The function may be called by the names: e01sgc, nag_interp_dim2_scat_shep or nag_2d_shep_interp.
e01sgc constructs a smooth function which interpolates a set of scattered data points , for , using a modification of Shepard's method. The surface is continuous and has continuous first partial derivatives.
The basic Shepard (1968) method interpolates the input data with the weighted mean
where , and .
The basic method is global in that the interpolated value at any point depends on all the data, but this function uses a modification (see Franke and Nielson (1980) and Renka (1988a)), whereby the method becomes local by adjusting each to be zero outside a circle with centre and some radius . Also, to improve the performance of the basic method, each above is replaced by a function , which is a quadratic fitted by weighted least squares to data local to and forced to interpolate . In this context, a point is defined to be local to another point if it lies within some distance of it. Computation of these quadratics constitutes the main work done by this function.
The efficiency of the function is further enhanced by using a cell method for nearest neighbour searching due to Bentley and Friedman (1979).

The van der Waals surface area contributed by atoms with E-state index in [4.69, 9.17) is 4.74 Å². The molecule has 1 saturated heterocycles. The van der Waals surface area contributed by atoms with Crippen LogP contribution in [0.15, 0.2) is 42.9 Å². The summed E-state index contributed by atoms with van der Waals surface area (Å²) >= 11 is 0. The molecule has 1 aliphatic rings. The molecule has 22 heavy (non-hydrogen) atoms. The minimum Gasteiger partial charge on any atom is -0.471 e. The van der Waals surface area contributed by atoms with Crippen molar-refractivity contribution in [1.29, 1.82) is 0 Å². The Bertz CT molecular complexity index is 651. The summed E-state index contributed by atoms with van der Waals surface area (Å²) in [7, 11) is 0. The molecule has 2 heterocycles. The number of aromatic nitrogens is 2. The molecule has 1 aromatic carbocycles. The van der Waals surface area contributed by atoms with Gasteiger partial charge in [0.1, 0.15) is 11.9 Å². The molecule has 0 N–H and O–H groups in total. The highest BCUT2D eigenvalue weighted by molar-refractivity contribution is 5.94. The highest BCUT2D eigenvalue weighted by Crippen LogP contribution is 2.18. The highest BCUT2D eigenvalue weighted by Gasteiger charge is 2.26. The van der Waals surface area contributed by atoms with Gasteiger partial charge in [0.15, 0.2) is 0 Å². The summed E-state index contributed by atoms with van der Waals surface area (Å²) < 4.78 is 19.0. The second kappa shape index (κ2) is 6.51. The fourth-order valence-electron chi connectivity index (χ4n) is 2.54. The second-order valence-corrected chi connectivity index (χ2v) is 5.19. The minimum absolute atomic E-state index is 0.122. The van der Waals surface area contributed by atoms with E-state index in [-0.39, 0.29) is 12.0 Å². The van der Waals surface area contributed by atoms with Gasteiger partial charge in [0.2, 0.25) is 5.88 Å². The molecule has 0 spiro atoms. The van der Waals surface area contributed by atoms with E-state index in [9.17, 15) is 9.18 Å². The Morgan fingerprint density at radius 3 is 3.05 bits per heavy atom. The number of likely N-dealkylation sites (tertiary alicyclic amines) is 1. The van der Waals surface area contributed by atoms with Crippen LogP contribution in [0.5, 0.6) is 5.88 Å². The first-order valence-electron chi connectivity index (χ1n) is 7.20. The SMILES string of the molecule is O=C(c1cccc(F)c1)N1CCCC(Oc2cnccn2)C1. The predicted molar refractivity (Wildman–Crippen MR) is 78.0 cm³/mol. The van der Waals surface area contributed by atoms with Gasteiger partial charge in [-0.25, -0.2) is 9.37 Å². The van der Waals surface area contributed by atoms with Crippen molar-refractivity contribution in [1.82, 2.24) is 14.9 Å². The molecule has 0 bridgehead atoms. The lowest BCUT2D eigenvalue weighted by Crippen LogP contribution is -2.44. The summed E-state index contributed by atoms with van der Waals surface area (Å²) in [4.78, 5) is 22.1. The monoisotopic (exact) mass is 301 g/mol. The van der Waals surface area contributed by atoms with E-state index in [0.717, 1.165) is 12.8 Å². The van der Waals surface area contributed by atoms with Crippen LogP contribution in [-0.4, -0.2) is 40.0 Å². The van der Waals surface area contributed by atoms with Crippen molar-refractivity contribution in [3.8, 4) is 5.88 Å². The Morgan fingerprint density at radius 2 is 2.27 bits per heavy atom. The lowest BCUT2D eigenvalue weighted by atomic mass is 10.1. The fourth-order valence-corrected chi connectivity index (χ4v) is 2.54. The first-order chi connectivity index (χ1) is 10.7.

The radii and are chosen to be just large enough to include and data points, respectively, for user-supplied constants and . Default values of these arguments are provided by the function, and advice on alternatives is given in Section 9.2.
This function is derived from the function QSHEP2 described by Renka (1988b).
Values of the interpolant generated by this function, and its first partial derivatives, can subsequently be evaluated for points in the domain of the data by a call to e01shc.
Bentley J L and Friedman J H (1979) Data structures for range searching ACM Comput. Surv.11 397–409
Franke R and Nielson G (1980) Smooth interpolation of large sets of scattered data Internat. J. Num. Methods Engrg.15 1691–1704
Renka R J (1988a) Multivariate interpolation of large sets of scattered data ACM Trans. Math. Software14 139–148
Renka R J (1988b) Algorithm 660: QSHEP2D: Quadratic Shepard method for bivariate interpolation of scattered data ACM Trans. Math. Software14 149–150
Shepard D (1968) A two-dimensional interpolation function for irregularly spaced data Proc. 23rd Nat. Conf. ACM 517–523 Brandon/Systems Press Inc., Princeton
1: – IntegerInput
On entry: , the number of data points.
2: – const doubleInput
3: – const doubleInput
On entry: the Cartesian coordinates of the data points
, for .
these coordinates must be distinct, and must not all be collinear.
4: – const doubleInput
On entry: must be set to the data value , for .
5: – IntegerInput
On entry: the number of data points that determines each radius of influence , appearing in the definition of each of the weights
, for (see Section 3). Note that is different for each weight. If the default value is used instead.
6: – IntegerInput
On entry: the number of data points to be used in the least squares fit for coefficients defining the nodal functions (see Section 3). If the default value is used instead.
7: – IntegerOutput